Just about every pastor in America who has gone through some formalized training (Bible College or Seminary) has probably been exposed to some conversation on how to manage change in your church. If they haven’t, then their institution needs to do some serious revision to their curriculum.
One of the most influential church growth thinkers of our time, Carl F. George, created a popular analogy for the discussion of managing church change. He called it the “Berry Bucket Theory,” discussed in the book Leading and Managing Your Church which he co-authored with Robert E. Logan (Here is a link to a good article summarizing the theory.). I had to read the article when I studied at Multnomah Bible College as a Pastoral Ministry major. Even though it was published 26 years ago, if you just Google “Berry Bucket Pastor,” you will get a truck load of recent blog articles by denominational leaders, church planters, etc. that reference it to this day (See for example this article by Dr. Thom Rainer, President and CEO of LifeWay Christian Resources.).
I think there is a lot of wisdom in the analogy and the book is worth a careful read and reflection. However, “Berry Bucket” and other analogies for managing change of thinking and behavior in a church have, I believe, been over-emphasized in the American Evangelical Church.
The theory—and others like it—often encourages a careful approach to managing change in our churches. In the case of the different kinds of “Berries” in our churches, we have to carefully manage our relationship and communication with these groups as we consider their unique interests and openness to new ideas. Another pastor taught me a simpler approach that insinuated that the goodwill I pour into congregants gives me “change in my pocket” that I can later spend when advocating for unpopular decisions. The key is to make sure I always have change in my pocket or else I will have no more leverage to lead. One of the more popular expressions used to justify inaction on difficult subjects is the wisdom of “choosing your battles wisely.”
WHAT IN THE WORLD DOES ANY OF THIS HAVE TO DO WITH EVANGELICALS AND THE ISSUE OF IMMIGRATION REFORM?
Well quite a few Evangelical pastors are weary of engaging in any kind of significant way—through conversations with staff, preaching on Sunday morning, etc.—on this issue as it is deemed “politically divisive.” I would argue that many are doing so due to a fear that it would cause division in their churches. Even if they personally agree with something like the six principles of the Evangelical Immigration Table, they are afraid to speak out because they feel that the “Former Berries” are still the majority in their churchs, and fighting them on this would be a losing battle. Or to use the other analogy, perhaps a young pastor who is new to a church is calculating that he hasn’t earned enough “change in his pocket” yet to successfully challenge the church on the issue (Success being defined at least in part, if we are being honest, as keeping our job!).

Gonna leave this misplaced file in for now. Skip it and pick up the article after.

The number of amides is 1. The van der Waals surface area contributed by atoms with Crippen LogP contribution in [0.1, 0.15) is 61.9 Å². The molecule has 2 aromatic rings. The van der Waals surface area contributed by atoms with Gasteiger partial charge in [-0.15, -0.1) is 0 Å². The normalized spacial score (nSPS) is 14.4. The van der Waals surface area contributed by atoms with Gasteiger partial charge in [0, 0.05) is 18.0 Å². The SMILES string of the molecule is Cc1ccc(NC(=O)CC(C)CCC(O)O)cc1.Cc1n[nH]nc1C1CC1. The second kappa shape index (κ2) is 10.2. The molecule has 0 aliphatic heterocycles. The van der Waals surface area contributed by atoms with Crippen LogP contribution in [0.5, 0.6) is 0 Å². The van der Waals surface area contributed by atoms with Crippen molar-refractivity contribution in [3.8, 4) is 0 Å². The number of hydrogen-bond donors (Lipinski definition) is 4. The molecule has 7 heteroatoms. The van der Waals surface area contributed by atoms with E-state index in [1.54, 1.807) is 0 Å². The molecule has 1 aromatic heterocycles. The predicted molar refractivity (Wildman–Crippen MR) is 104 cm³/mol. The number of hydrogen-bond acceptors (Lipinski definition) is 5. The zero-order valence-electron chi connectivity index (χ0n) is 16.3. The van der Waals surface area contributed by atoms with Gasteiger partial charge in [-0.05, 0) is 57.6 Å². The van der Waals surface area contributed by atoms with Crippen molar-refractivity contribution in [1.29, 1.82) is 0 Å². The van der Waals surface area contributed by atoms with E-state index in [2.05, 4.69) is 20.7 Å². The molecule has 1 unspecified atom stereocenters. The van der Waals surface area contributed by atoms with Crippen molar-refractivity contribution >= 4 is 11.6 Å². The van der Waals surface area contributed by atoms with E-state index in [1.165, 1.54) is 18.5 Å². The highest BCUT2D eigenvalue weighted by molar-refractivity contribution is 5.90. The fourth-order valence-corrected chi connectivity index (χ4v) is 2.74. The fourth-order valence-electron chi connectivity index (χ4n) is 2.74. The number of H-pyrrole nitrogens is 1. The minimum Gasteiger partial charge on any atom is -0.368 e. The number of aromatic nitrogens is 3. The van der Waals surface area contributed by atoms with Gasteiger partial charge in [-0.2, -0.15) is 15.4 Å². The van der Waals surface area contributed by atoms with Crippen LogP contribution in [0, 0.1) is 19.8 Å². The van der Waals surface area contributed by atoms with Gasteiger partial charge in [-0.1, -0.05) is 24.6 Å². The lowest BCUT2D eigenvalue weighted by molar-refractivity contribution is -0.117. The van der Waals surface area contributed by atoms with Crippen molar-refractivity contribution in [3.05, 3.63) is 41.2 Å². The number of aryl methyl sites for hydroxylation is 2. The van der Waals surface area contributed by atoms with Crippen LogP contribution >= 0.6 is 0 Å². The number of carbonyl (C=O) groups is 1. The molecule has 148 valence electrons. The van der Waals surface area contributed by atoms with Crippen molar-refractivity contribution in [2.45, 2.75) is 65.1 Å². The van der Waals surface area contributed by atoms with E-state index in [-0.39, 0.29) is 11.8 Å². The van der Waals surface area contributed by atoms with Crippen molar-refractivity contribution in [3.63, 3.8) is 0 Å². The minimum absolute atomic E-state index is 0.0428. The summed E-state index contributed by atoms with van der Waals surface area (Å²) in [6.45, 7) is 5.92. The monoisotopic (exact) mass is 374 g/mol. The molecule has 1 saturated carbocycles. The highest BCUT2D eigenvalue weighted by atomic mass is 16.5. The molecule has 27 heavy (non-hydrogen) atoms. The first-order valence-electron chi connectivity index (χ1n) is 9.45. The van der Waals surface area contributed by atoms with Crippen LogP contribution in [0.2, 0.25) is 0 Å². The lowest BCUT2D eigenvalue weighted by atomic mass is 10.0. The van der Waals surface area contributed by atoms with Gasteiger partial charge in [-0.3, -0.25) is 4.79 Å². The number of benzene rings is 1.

The great irony in this response is that the approach described above—with the Berry Bucket, change or picking your battles wisely—is, upon closer inspection, itself a very political strategy! So we are not willing to approach an issue that has political connections because we have not done enough political work with our “constituents” or have concluded that the cost of doing so outweighs the benefits of even beginning that process at this time.
But what if the issue is one over which we have formed a clear biblically-based moral conviction? Many of the other articles featured in this blog, for example, examine in detail the Scriptural perspective and facts surrounding undocumented immigrants. What if the issue has incredibly painful human dimensions with regard to a vulnerable group of people that God in His Word time and time again has said He has a special concern for (Deut. 10:17-19; Psalm 146:9; Zech. 7:10; Matt. 25:31-46)? What if some of those who are suffering are our neighbors, numbering by the hundreds if not thousands in the very communities we are called shepherd? What if some of these are even brothers and sisters in Christ?
If the plight of our nations undocumented immigrants is such an issue—and I have personally concluded that it is—then as a spiritual shepherd in the Body of Christ, I have no other choice than to speak. We can do so with humility and with respect for the educational process some of our congregants might need to go through—as well as some of our fellow pastors in the community—but we cannot remain silent. To do so would be the equivalent of asking the prophets of old such as Jeremiah (7:5-7) to remain silent so that his words do not result in personal pain or rejection.
May this moment in time be noted for a massive groundswell of courageous Evangelical pastors who fulfilled their biblical role to shepherd with truth and grace. It might, for a season, be personally inconvenient, but it is precisely the kind of leadership that the Church in America needs. More importantly, it is the kind of leadership of which the Chief-Shepherd would be proud (1 Peter 5:4).
Kirt Lewis is the Discipleship Pastor at The Pointe Church in Antelope, CA, and Senior Specialist US Church Mobilization with World Relief. He can be reached at [email protected]
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